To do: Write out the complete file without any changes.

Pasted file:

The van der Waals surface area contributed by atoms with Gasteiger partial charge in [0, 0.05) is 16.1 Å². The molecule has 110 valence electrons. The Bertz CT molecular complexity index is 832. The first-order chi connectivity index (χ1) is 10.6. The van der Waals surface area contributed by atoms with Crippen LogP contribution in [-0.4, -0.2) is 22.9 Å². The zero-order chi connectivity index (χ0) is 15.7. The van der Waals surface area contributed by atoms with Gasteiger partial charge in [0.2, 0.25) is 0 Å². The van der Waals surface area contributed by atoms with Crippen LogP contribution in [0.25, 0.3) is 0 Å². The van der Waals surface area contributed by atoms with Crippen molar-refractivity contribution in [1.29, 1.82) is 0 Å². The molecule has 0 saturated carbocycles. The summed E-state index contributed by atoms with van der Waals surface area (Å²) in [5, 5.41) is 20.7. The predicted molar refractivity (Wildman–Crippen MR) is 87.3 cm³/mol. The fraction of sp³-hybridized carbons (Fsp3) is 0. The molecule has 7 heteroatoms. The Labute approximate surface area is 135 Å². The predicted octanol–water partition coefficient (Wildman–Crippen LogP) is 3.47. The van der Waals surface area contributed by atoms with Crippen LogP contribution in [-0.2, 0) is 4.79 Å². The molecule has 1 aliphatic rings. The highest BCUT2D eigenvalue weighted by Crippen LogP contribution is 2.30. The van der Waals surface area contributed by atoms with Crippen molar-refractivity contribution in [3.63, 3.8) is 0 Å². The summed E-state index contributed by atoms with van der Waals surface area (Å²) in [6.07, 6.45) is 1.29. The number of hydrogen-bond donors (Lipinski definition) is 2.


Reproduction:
The van der Waals surface area contributed by atoms with Gasteiger partial charge in [0, 0.05) is 16.1 Å². The molecule has 110 valence electrons. The Bertz CT molecular complexity index is 832. The first-order chi connectivity index (χ1) is 10.6. The van der Waals surface area contributed by atoms with Crippen LogP contribution in [-0.4, -0.2) is 22.9 Å². The zero-order chi connectivity index (χ0) is 15.7. The van der Waals surface area contributed by atoms with Gasteiger partial charge in [0.2, 0.25) is 0 Å². The van der Waals surface area contributed by atoms with Crippen LogP contribution in [0.25, 0.3) is 0 Å². The van der Waals surface area contributed by atoms with Crippen molar-refractivity contribution in [1.29, 1.82) is 0 Å². The molecule has 0 saturated carbocycles. The summed E-state index contributed by atoms with van der Waals surface area (Å²) in [5, 5.41) is 20.7. The predicted molar refractivity (Wildman–Crippen MR) is 87.3 cm³/mol. The fraction of sp³-hybridized carbons (Fsp3) is 0. The molecule has 7 heteroatoms. The Labute approximate surface area is 135 Å². The predicted octanol–water partition coefficient (Wildman–Crippen LogP) is 3.47. The van der Waals surface area contributed by atoms with Crippen LogP contribution in [-0.2, 0) is 4.79 Å². The molecule has 1 aliphatic rings. The highest BCUT2D eigenvalue weighted by Crippen LogP contribution is 2.30. The van der Waals surface area contributed by atoms with Crippen molar-refractivity contribution in [3.63, 3.8) is 0 Å². The summed E-state index contributed by atoms with van der Waals surface area (Å²) in [6.07, 6.45) is 1.29. The number of hydrogen-bond donors (Lipinski definition) is 2.